Firstly, the kind of play where children are in charge and free to make their own rules gives them the opportunity to develop a whole range of soft skills that they need in order to be successful adults. Children who play independently with other children develop the ability to cooperate with others. They also learn to negotiate, as they figure out how they will play together. They learn to overcome obstacles as they experience challenges in their games. All of these skills are necessary for children to succeed as adults.

Letting kids roam free

A lot of this kind of independent play occurs most easily when it’s in an environment where kids can feel a certain sense of freedom, where they aren’t so closely governed by rules regarding appropriate behaviour. Outdoor spaces like backyards which are fenced but open are ideal for this kind of play.

When it comes to building resilience, Rowe says there are two aspects to free play that are particularly important.

“Firstly, let them have free time when you’re not entertaining them or giving them screen time. The whole idea of coping with boredom and frustration is part of what helps children build resilience,” she says.

The second way that free play builds resilience is through conflict resolution. “Parents need to learn not to rush in and fix it when kids disagree. By all means listen to kids if they come to you to complain but rather than sorting it out for them you can instead try offering ideas they might be able to use to fix it themselves.

“Resilience also comes from rejection,” Clare adds. “For example, if another child doesn’t want to play with them that’s OK. Being a good parent doesn’t mean making everything perfect for your child.”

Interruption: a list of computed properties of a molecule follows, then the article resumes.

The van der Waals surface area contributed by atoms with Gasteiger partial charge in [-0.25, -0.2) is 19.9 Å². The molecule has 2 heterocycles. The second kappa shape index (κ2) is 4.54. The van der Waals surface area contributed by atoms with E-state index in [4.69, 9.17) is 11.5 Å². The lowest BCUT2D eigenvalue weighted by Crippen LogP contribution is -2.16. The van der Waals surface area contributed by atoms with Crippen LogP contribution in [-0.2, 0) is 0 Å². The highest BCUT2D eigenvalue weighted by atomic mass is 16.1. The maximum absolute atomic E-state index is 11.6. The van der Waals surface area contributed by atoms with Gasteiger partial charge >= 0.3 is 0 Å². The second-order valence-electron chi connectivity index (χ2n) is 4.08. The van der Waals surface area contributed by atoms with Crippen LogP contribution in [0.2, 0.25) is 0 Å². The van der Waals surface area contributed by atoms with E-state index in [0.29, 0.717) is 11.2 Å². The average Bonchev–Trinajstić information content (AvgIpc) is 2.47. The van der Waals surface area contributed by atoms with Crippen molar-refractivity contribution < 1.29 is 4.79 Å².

Advice for parents

So allowing your child to play – and particularly to play outdoors – is important for children’s growth and development in lots of different ways. The question for parents then is how we allow them to do that.

You don’t have to do everything for them, but creating an environment and opportunities for play that your kids can combine with their imaginations to produce their own games is one way to encourage free play. Clare believes that the best kind of play from kids comes from boredom. “I’m talking about the kind of play where we don’t know what to do so we go and find something to do. Kids don’t seem to have those days and if they do there aren’t many of them,” she says.

She believes parents need to create the opportunity for boredom for their kids. “Tell them that there’s nothing organised and no screens allowed,” she advises. “There will be whingeing for a while, but you might be surprised how quickly they do figure it out.”

With summer upon us, now is a great time to turn your backyard into the scene of the type of fun that doesn’t require a screen, other kids, or much at all in the way of organisation. You’ll be helping their development, their health and giving them the chance to build the kind of childhood memories that they will cherish for years to come. Not to mention, getting some much needed you-time.

 

Check out the play equipment range available at Bunnings in-store or click here to view online.